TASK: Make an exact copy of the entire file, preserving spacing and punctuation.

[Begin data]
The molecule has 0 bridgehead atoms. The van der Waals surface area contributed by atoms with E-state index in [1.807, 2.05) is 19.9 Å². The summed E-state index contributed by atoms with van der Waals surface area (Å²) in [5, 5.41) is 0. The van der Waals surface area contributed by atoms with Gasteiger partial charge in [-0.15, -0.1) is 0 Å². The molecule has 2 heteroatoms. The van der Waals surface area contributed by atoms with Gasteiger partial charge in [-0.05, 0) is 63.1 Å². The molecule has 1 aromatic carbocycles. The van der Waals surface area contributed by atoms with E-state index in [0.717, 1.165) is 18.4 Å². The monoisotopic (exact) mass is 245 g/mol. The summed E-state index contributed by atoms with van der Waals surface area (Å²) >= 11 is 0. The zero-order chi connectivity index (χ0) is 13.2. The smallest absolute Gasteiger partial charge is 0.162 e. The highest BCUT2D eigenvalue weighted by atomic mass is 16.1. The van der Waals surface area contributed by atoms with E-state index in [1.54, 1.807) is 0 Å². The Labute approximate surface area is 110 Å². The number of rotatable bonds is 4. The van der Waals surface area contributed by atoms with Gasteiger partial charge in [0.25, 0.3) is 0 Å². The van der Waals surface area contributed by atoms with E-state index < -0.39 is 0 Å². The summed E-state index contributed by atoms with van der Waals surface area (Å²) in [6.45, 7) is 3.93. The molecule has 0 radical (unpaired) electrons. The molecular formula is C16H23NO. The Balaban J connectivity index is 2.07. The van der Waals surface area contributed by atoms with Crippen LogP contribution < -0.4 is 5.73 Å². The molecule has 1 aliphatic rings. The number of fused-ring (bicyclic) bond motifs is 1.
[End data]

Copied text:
The molecule has 0 bridgehead atoms. The van der Waals surface area contributed by atoms with E-state index in [1.807, 2.05) is 19.9 Å². The summed E-state index contributed by atoms with van der Waals surface area (Å²) in [5, 5.41) is 0. The van der Waals surface area contributed by atoms with Gasteiger partial charge in [-0.15, -0.1) is 0 Å². The molecule has 2 heteroatoms. The van der Waals surface area contributed by atoms with Gasteiger partial charge in [-0.05, 0) is 63.1 Å². The molecule has 1 aromatic carbocycles. The van der Waals surface area contributed by atoms with E-state index in [0.717, 1.165) is 18.4 Å². The monoisotopic (exact) mass is 245 g/mol. The summed E-state index contributed by atoms with van der Waals surface area (Å²) >= 11 is 0. The zero-order chi connectivity index (χ0) is 13.2. The smallest absolute Gasteiger partial charge is 0.162 e. The highest BCUT2D eigenvalue weighted by atomic mass is 16.1. The van der Waals surface area contributed by atoms with E-state index in [1.54, 1.807) is 0 Å². The Labute approximate surface area is 110 Å². The number of rotatable bonds is 4. The van der Waals surface area contributed by atoms with Gasteiger partial charge in [0.25, 0.3) is 0 Å². The van der Waals surface area contributed by atoms with E-state index < -0.39 is 0 Å². The summed E-state index contributed by atoms with van der Waals surface area (Å²) in [6.45, 7) is 3.93. The molecule has 0 radical (unpaired) electrons. The molecular formula is C16H23NO. The Balaban J connectivity index is 2.07. The van der Waals surface area contributed by atoms with Crippen LogP contribution < -0.4 is 5.73 Å². The molecule has 1 aliphatic rings. The number of fused-ring (bicyclic) bond motifs is 1.